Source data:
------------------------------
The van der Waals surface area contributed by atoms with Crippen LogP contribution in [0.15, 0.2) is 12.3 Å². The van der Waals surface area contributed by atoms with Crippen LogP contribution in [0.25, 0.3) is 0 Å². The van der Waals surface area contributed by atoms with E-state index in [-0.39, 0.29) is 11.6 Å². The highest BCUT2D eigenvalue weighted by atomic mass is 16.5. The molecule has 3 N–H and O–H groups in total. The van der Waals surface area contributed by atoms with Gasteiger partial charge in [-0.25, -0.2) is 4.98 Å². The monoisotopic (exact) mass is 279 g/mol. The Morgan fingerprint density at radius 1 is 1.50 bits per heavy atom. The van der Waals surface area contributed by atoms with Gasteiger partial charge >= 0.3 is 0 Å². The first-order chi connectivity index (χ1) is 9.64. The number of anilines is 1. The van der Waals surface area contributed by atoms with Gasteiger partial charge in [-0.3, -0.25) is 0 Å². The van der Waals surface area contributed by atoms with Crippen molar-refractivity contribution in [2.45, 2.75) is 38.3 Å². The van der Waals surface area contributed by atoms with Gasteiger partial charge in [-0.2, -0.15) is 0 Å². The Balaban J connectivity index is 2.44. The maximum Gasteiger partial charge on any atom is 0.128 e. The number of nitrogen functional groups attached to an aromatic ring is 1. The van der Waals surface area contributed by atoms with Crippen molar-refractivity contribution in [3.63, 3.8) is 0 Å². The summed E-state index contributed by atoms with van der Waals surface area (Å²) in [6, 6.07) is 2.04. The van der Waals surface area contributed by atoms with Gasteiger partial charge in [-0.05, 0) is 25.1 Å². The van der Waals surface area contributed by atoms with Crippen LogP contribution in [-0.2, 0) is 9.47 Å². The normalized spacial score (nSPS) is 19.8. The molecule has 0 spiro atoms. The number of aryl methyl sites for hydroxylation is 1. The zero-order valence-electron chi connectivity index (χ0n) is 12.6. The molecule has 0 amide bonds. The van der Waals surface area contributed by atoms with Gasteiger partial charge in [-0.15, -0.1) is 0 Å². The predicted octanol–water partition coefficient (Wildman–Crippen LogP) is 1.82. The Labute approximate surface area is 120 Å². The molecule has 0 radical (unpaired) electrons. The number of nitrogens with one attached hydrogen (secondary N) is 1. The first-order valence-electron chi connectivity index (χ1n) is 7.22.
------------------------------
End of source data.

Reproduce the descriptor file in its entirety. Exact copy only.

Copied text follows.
The van der Waals surface area contributed by atoms with Crippen LogP contribution in [0.15, 0.2) is 12.3 Å². The van der Waals surface area contributed by atoms with Crippen LogP contribution in [0.25, 0.3) is 0 Å². The van der Waals surface area contributed by atoms with E-state index in [-0.39, 0.29) is 11.6 Å². The highest BCUT2D eigenvalue weighted by atomic mass is 16.5. The molecule has 3 N–H and O–H groups in total. The van der Waals surface area contributed by atoms with Gasteiger partial charge in [-0.25, -0.2) is 4.98 Å². The monoisotopic (exact) mass is 279 g/mol. The Morgan fingerprint density at radius 1 is 1.50 bits per heavy atom. The van der Waals surface area contributed by atoms with Gasteiger partial charge >= 0.3 is 0 Å². The first-order chi connectivity index (χ1) is 9.64. The number of anilines is 1. The van der Waals surface area contributed by atoms with Gasteiger partial charge in [-0.3, -0.25) is 0 Å². The van der Waals surface area contributed by atoms with Crippen molar-refractivity contribution in [2.45, 2.75) is 38.3 Å². The van der Waals surface area contributed by atoms with Gasteiger partial charge in [-0.2, -0.15) is 0 Å². The Balaban J connectivity index is 2.44. The maximum Gasteiger partial charge on any atom is 0.128 e. The number of nitrogen functional groups attached to an aromatic ring is 1. The van der Waals surface area contributed by atoms with Crippen molar-refractivity contribution in [3.63, 3.8) is 0 Å². The summed E-state index contributed by atoms with van der Waals surface area (Å²) in [6, 6.07) is 2.04. The van der Waals surface area contributed by atoms with Gasteiger partial charge in [-0.05, 0) is 25.1 Å². The van der Waals surface area contributed by atoms with Crippen LogP contribution in [-0.2, 0) is 9.47 Å². The normalized spacial score (nSPS) is 19.8. The molecule has 0 spiro atoms. The number of aryl methyl sites for hydroxylation is 1. The zero-order valence-electron chi connectivity index (χ0n) is 12.6. The molecule has 0 amide bonds. The van der Waals surface area contributed by atoms with Gasteiger partial charge in [-0.15, -0.1) is 0 Å². The predicted octanol–water partition coefficient (Wildman–Crippen LogP) is 1.82. The Labute approximate surface area is 120 Å². The molecule has 0 radical (unpaired) electrons. The number of nitrogens with one attached hydrogen (secondary N) is 1. The first-order valence-electron chi connectivity index (χ1n) is 7.22.